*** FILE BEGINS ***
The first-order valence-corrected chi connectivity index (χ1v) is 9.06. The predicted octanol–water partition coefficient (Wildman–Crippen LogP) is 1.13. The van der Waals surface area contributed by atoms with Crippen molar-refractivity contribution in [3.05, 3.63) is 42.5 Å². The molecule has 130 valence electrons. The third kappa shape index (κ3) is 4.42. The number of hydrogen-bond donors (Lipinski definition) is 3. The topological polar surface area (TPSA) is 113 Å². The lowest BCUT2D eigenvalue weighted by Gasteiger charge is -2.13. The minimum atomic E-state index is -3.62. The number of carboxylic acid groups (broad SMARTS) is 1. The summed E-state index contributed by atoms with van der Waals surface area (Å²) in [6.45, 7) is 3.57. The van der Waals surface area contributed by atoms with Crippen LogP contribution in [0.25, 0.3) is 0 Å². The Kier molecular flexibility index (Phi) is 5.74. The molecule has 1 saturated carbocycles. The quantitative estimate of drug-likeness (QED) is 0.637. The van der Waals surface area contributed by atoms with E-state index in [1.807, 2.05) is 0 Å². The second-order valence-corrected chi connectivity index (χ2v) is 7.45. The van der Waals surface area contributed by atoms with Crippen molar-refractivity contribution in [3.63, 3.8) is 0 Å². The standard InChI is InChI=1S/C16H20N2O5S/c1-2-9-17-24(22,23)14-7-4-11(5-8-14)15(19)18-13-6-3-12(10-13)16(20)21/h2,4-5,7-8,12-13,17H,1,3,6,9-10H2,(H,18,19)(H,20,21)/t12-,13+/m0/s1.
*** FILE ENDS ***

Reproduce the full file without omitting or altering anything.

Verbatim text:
The first-order valence-corrected chi connectivity index (χ1v) is 9.06. The predicted octanol–water partition coefficient (Wildman–Crippen LogP) is 1.13. The van der Waals surface area contributed by atoms with Crippen molar-refractivity contribution in [3.05, 3.63) is 42.5 Å². The molecule has 130 valence electrons. The third kappa shape index (κ3) is 4.42. The number of hydrogen-bond donors (Lipinski definition) is 3. The topological polar surface area (TPSA) is 113 Å². The lowest BCUT2D eigenvalue weighted by Gasteiger charge is -2.13. The minimum atomic E-state index is -3.62. The number of carboxylic acid groups (broad SMARTS) is 1. The summed E-state index contributed by atoms with van der Waals surface area (Å²) in [6.45, 7) is 3.57. The van der Waals surface area contributed by atoms with Crippen LogP contribution in [0.25, 0.3) is 0 Å². The Kier molecular flexibility index (Phi) is 5.74. The molecule has 1 saturated carbocycles. The quantitative estimate of drug-likeness (QED) is 0.637. The van der Waals surface area contributed by atoms with E-state index in [1.807, 2.05) is 0 Å². The second-order valence-corrected chi connectivity index (χ2v) is 7.45. The van der Waals surface area contributed by atoms with Crippen molar-refractivity contribution in [3.63, 3.8) is 0 Å². The standard InChI is InChI=1S/C16H20N2O5S/c1-2-9-17-24(22,23)14-7-4-11(5-8-14)15(19)18-13-6-3-12(10-13)16(20)21/h2,4-5,7-8,12-13,17H,1,3,6,9-10H2,(H,18,19)(H,20,21)/t12-,13+/m0/s1.